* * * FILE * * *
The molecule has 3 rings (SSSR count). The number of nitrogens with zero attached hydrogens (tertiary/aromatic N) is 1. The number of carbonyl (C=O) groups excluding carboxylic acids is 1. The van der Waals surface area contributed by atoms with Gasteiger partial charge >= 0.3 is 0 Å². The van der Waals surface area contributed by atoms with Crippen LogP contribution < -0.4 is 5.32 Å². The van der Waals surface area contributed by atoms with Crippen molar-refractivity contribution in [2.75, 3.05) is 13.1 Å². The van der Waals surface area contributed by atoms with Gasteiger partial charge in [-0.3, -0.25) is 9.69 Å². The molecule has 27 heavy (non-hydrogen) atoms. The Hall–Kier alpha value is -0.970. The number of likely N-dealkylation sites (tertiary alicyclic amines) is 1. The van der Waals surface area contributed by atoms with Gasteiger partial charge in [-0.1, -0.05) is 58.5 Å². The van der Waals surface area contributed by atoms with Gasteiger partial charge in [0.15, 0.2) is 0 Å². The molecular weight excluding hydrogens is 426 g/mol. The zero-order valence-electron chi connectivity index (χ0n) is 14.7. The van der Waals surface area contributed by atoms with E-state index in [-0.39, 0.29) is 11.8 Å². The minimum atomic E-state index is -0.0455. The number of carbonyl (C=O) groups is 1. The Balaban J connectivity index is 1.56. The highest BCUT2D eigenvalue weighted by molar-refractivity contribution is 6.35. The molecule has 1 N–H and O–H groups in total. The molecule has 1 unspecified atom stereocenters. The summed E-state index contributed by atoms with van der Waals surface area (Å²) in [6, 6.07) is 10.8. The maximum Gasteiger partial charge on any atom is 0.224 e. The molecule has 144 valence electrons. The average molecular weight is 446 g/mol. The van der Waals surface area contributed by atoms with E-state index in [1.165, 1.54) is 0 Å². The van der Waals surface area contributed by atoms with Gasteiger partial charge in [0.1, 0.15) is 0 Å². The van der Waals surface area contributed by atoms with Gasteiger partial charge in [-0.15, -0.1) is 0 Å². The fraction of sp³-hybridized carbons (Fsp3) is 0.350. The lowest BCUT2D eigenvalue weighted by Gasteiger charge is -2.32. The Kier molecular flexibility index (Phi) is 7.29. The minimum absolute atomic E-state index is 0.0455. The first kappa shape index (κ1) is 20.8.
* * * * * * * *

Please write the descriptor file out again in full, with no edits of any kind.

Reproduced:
The molecule has 3 rings (SSSR count). The number of nitrogens with zero attached hydrogens (tertiary/aromatic N) is 1. The number of carbonyl (C=O) groups excluding carboxylic acids is 1. The van der Waals surface area contributed by atoms with Gasteiger partial charge >= 0.3 is 0 Å². The van der Waals surface area contributed by atoms with Crippen LogP contribution < -0.4 is 5.32 Å². The van der Waals surface area contributed by atoms with Crippen molar-refractivity contribution in [2.75, 3.05) is 13.1 Å². The van der Waals surface area contributed by atoms with Gasteiger partial charge in [-0.3, -0.25) is 9.69 Å². The molecule has 27 heavy (non-hydrogen) atoms. The Hall–Kier alpha value is -0.970. The number of likely N-dealkylation sites (tertiary alicyclic amines) is 1. The van der Waals surface area contributed by atoms with Gasteiger partial charge in [-0.1, -0.05) is 58.5 Å². The van der Waals surface area contributed by atoms with Gasteiger partial charge in [0.15, 0.2) is 0 Å². The molecular weight excluding hydrogens is 426 g/mol. The zero-order valence-electron chi connectivity index (χ0n) is 14.7. The van der Waals surface area contributed by atoms with E-state index in [-0.39, 0.29) is 11.8 Å². The minimum atomic E-state index is -0.0455. The number of carbonyl (C=O) groups is 1. The Balaban J connectivity index is 1.56. The highest BCUT2D eigenvalue weighted by molar-refractivity contribution is 6.35. The molecule has 1 N–H and O–H groups in total. The molecule has 1 unspecified atom stereocenters. The summed E-state index contributed by atoms with van der Waals surface area (Å²) in [6, 6.07) is 10.8. The maximum Gasteiger partial charge on any atom is 0.224 e. The molecule has 144 valence electrons. The average molecular weight is 446 g/mol. The van der Waals surface area contributed by atoms with E-state index in [1.165, 1.54) is 0 Å². The van der Waals surface area contributed by atoms with Gasteiger partial charge in [0.1, 0.15) is 0 Å². The van der Waals surface area contributed by atoms with Gasteiger partial charge in [-0.15, -0.1) is 0 Å². The fraction of sp³-hybridized carbons (Fsp3) is 0.350. The lowest BCUT2D eigenvalue weighted by Gasteiger charge is -2.32. The Kier molecular flexibility index (Phi) is 7.29. The minimum absolute atomic E-state index is 0.0455. The first kappa shape index (κ1) is 20.8.